It wasn’t all staged BBQ photo opportunities and ash cloud avoidance; the visit of US President Obama to the UK to meet Prime Minister David Cameron last week also took on the Internet – or ‘Cyberspace’ as the not-so-cool politicians like to call it.
The two leaders issued a fact sheet on ‘US and UK Cooperation on Cyberspace’, which they termed “a shared vision for cyberspace’s future”. According to the White House press department, it “reaffirmed their close bilateral cooperation, and charted important new steps forward, on an area of increasing attention: cyberspace issues, particularly cybersecurity”. In reality, it was a holding document that reminded everyone of the International Cyber Conference that will be held in London this coming November (although we challenge you to find the public website for this event…)
The US and UK are among 32 countries that are party to the Budapest Convention on Cybercrime.
The Convention sets standards for national laws in dealing with online fraud and abuse, and facilitates effective cooperation between nations. Both Obama and Cameron agreed to continue work to expand the reach of this treaty. The statement adds that:
“The US and UK are committed to partnering to help more countries benefit from information and communications technologies. Leaders’ will direct new and regular government-wide consultations, sharing strategies and plans to more effectively deploy resources in building technological capacity in the developing world.”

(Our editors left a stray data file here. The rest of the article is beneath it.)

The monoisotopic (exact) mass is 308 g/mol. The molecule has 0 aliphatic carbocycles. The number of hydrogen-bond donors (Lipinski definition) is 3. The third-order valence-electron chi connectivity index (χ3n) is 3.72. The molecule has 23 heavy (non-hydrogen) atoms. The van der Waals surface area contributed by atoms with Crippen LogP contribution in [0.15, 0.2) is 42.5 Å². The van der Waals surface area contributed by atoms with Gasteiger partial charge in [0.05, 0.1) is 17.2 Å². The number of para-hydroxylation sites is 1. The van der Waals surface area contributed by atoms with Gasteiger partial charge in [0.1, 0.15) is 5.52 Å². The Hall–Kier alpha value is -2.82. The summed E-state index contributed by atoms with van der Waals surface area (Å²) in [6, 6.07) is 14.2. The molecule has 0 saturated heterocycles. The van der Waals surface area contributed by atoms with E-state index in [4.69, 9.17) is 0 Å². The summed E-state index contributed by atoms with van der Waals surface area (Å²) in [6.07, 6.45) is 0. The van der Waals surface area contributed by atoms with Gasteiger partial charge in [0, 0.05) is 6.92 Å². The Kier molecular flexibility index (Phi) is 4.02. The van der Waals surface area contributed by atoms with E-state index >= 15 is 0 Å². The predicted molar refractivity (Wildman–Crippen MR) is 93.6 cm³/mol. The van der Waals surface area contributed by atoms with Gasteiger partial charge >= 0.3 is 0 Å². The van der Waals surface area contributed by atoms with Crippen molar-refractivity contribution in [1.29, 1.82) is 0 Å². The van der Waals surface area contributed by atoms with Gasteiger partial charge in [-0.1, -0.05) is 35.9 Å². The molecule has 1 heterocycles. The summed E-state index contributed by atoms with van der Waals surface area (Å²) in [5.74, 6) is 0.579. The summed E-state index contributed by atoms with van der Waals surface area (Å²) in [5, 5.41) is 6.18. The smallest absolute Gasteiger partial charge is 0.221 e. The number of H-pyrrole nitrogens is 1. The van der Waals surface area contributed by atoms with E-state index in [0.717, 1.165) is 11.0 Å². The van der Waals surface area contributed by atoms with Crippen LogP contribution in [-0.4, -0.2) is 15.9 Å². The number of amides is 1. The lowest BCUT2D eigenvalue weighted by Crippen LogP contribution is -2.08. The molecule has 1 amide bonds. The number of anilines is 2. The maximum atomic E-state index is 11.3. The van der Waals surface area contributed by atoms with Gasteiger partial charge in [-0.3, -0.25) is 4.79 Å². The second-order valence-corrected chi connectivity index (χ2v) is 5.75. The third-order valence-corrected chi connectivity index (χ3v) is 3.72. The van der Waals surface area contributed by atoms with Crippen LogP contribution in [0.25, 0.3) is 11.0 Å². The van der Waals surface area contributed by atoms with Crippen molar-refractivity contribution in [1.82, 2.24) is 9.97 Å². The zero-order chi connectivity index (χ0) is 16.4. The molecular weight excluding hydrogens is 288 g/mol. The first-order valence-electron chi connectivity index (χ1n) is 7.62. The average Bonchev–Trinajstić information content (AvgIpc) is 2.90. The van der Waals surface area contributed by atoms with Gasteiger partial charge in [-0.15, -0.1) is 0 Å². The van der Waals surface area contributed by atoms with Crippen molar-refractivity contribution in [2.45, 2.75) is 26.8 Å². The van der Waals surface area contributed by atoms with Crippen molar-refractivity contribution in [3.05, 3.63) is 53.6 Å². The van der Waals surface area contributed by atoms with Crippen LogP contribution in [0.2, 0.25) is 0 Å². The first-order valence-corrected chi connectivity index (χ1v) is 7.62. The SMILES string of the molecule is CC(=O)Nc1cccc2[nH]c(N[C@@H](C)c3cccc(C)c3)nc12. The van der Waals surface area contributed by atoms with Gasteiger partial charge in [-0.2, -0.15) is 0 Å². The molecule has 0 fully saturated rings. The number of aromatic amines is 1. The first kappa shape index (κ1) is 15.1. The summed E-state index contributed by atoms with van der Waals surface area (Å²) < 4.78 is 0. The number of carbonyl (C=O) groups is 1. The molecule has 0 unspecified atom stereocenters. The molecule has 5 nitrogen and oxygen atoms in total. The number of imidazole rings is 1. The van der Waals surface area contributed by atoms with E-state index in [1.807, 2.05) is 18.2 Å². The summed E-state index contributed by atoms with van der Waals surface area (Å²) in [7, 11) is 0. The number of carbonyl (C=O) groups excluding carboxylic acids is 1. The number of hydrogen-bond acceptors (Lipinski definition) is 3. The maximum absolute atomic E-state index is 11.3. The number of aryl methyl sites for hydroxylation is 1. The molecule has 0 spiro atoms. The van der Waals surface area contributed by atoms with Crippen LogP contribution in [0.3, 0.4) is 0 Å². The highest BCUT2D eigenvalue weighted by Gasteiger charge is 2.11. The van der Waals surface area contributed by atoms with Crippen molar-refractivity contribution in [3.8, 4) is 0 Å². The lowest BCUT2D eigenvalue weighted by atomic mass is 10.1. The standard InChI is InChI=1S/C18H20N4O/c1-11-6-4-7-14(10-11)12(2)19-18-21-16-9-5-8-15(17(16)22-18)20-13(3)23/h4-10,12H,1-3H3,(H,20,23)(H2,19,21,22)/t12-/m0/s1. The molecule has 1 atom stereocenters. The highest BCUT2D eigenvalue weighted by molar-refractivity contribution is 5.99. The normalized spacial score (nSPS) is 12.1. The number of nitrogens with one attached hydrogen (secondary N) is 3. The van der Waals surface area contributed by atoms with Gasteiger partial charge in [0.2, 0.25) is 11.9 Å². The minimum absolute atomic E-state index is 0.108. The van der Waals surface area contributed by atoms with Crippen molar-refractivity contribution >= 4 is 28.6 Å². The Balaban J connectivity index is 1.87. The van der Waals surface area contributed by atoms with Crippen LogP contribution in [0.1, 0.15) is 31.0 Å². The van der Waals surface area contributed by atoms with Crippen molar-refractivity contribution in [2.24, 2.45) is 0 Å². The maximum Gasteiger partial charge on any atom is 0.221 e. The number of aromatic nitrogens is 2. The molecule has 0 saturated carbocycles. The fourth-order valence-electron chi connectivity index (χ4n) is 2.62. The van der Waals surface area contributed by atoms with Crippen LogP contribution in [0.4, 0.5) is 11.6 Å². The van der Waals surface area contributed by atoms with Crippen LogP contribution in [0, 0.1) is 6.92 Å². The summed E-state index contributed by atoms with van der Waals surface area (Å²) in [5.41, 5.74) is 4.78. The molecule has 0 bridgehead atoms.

Meanwhile, back in DC… the House Judiciary Committee Subcommittee on Intellectual Property, Competition, and the Internet held a meeting to discuss President Obama’s Cyberspace Policy Review.
The Broadband Breakfast website reports that subcommittee members expressed scepticism at the panel’s inability to give specific answers to several important questions, such as defining terms like ‘critical infrastructure’ and ‘critical information infrastructure.’ Neither was it clear to members which agency in the Executive Branch had final authority if the newly proposed measures were made into law.
“We have three government agencies testifying, but who’s really in charge of this?” asked Rep. Mel Watt. “Who’s running the show?”
According to the report, the proposed measures would help keep consumers informed of what happens with their data in the case of a software system security breach. However, Mel Watt expressed concerns that the proposal might allow government encroachment on personal privacy if corporate software systems that contain personal data were compromised.
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